We here! #TravelTales

A video posted by black roses (@anyikowoko) on

At the lighthouse, we join a couple of other people who come out to the open site to view Indian Ocean atop massive cliffs overlooking the vast oceanfront. It’s such a cool and cheap chill plan. All you need to do is come here with your car, get parking, have good company, booze or some smokes and make sure you don’t jump into the water. While sitting on a short wooden bench, close to the cliff and safe – I gaze into the dark of night as I devour the cool and sharp breeze, sometimes sprinkling salty water into my face. It’s the first moment I come terms with my life problems over the past few weeks and find myself saying to my company, “I wish I lived in Mombasa. I would always come here and just chill to watch my troubles sail away”. Watching three lighthouses across the ocean blinking red, yellow and green signals takes me right back into the pages of The Great Gatsby. F. Scott Fitzgerald was such a great writer whose might was in juxtaposing imagery to life situations. In the book, Gatsby would always stare at the lighthouse’s green light late at night as if it’s uniformed light was the only thing that could ever unite him and Daisy. But it’s flickering would never stop, meaning they would never unite.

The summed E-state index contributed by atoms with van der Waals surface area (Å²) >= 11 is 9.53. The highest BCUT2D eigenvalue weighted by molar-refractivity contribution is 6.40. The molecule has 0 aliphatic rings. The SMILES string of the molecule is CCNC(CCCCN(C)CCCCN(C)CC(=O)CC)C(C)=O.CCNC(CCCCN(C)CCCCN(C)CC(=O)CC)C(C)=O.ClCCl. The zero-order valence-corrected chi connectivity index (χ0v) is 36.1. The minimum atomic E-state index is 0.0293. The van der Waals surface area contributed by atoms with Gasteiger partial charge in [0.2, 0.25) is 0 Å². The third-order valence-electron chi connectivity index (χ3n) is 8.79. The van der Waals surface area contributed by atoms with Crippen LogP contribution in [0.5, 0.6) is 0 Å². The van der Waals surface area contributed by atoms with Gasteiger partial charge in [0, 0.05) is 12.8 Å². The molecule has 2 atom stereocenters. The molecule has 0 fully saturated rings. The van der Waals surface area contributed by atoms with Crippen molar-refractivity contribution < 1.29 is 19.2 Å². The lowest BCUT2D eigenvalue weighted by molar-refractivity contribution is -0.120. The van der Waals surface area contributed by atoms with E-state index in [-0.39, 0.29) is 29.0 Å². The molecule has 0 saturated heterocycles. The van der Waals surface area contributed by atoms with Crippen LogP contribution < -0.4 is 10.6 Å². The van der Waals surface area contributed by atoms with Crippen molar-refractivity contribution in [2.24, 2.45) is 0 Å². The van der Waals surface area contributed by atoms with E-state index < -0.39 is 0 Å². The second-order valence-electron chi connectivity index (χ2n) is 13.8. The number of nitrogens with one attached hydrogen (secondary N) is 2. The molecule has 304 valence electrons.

13288734_10154002987092559_1712501116_oOn the next day, I am accompanied with my colleagues Sharon, Maureen and Tint to Fort Jesus in the early afternoon, right after grabbing yummy Masala Fries at Tarboush Restaurant. We are welcomed into Fort Jesus by a swarm of tour guides. We clash with the one who sticks to us despite our snobbishness – “we just came to see this place, we don’t need much more info,” Tint tells him. He asks us to pay him 1000 bob for sharing extra info on the fort. “We paid 800 bob in total to all come in, how can we pay you more than that?” I want to know. We settle on 300 bob.

Fort Jesus was built, between 1593 and 1596 by order of King Philip I of Portugal, to guard the Old Port of Mombasa. From above, Fort Jesus’s shape is said to be resemble the shape of a man. If it were a man, he had a strategic view of the ocean and all the ships that were docking into Mombasa. Here is where soldiers would spot enemy ships or pirates and use the cannons to bomb them so as to mainly protect Mombasa trade. It was vital for anyone with an intention of controlling Mombasa Island and trade to try gain possession of Fort Jesus.